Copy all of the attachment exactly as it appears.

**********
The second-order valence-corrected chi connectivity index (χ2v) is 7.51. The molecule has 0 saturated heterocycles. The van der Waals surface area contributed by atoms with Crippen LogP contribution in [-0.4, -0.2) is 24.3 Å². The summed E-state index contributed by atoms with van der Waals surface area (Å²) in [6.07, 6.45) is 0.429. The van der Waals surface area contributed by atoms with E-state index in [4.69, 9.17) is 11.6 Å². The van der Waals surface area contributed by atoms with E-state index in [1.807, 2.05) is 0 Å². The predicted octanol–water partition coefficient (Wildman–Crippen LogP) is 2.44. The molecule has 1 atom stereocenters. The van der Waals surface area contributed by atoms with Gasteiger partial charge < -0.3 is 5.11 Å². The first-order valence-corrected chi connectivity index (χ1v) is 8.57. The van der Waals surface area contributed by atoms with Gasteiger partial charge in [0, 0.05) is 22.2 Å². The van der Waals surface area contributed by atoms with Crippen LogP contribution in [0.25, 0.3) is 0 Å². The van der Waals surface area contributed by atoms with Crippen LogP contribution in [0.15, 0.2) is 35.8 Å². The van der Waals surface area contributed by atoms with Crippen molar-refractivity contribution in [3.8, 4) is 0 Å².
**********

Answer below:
The second-order valence-corrected chi connectivity index (χ2v) is 7.51. The molecule has 0 saturated heterocycles. The van der Waals surface area contributed by atoms with Crippen LogP contribution in [-0.4, -0.2) is 24.3 Å². The summed E-state index contributed by atoms with van der Waals surface area (Å²) in [6.07, 6.45) is 0.429. The van der Waals surface area contributed by atoms with E-state index in [4.69, 9.17) is 11.6 Å². The van der Waals surface area contributed by atoms with E-state index in [1.807, 2.05) is 0 Å². The predicted octanol–water partition coefficient (Wildman–Crippen LogP) is 2.44. The molecule has 1 atom stereocenters. The van der Waals surface area contributed by atoms with Gasteiger partial charge < -0.3 is 5.11 Å². The first-order valence-corrected chi connectivity index (χ1v) is 8.57. The van der Waals surface area contributed by atoms with Gasteiger partial charge in [0, 0.05) is 22.2 Å². The van der Waals surface area contributed by atoms with Crippen LogP contribution in [0.25, 0.3) is 0 Å². The van der Waals surface area contributed by atoms with Crippen LogP contribution in [0.15, 0.2) is 35.8 Å². The van der Waals surface area contributed by atoms with Crippen molar-refractivity contribution in [3.8, 4) is 0 Å².